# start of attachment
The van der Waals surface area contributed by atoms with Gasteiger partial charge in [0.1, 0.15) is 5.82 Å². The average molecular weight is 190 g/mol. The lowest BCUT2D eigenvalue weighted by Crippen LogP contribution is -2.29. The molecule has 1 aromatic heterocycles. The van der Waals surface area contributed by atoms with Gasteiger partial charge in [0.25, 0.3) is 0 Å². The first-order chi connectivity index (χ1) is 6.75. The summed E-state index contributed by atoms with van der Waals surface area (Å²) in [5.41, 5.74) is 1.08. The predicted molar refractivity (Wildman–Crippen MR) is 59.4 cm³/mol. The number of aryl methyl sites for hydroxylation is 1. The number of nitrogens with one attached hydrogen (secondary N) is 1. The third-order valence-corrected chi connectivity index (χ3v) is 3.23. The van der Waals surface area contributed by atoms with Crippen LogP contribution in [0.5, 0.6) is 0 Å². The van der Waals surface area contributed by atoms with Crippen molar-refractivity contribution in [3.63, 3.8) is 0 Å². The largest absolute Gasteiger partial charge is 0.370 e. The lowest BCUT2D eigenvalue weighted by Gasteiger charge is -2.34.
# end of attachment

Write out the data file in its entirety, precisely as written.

The van der Waals surface area contributed by atoms with Gasteiger partial charge in [0.1, 0.15) is 5.82 Å². The average molecular weight is 190 g/mol. The lowest BCUT2D eigenvalue weighted by Crippen LogP contribution is -2.29. The molecule has 1 aromatic heterocycles. The van der Waals surface area contributed by atoms with Gasteiger partial charge in [0.25, 0.3) is 0 Å². The first-order chi connectivity index (χ1) is 6.75. The summed E-state index contributed by atoms with van der Waals surface area (Å²) in [5.41, 5.74) is 1.08. The predicted molar refractivity (Wildman–Crippen MR) is 59.4 cm³/mol. The number of aryl methyl sites for hydroxylation is 1. The number of nitrogens with one attached hydrogen (secondary N) is 1. The third-order valence-corrected chi connectivity index (χ3v) is 3.23. The van der Waals surface area contributed by atoms with Crippen LogP contribution in [0.5, 0.6) is 0 Å². The van der Waals surface area contributed by atoms with Crippen molar-refractivity contribution in [3.63, 3.8) is 0 Å². The largest absolute Gasteiger partial charge is 0.370 e. The lowest BCUT2D eigenvalue weighted by Gasteiger charge is -2.34.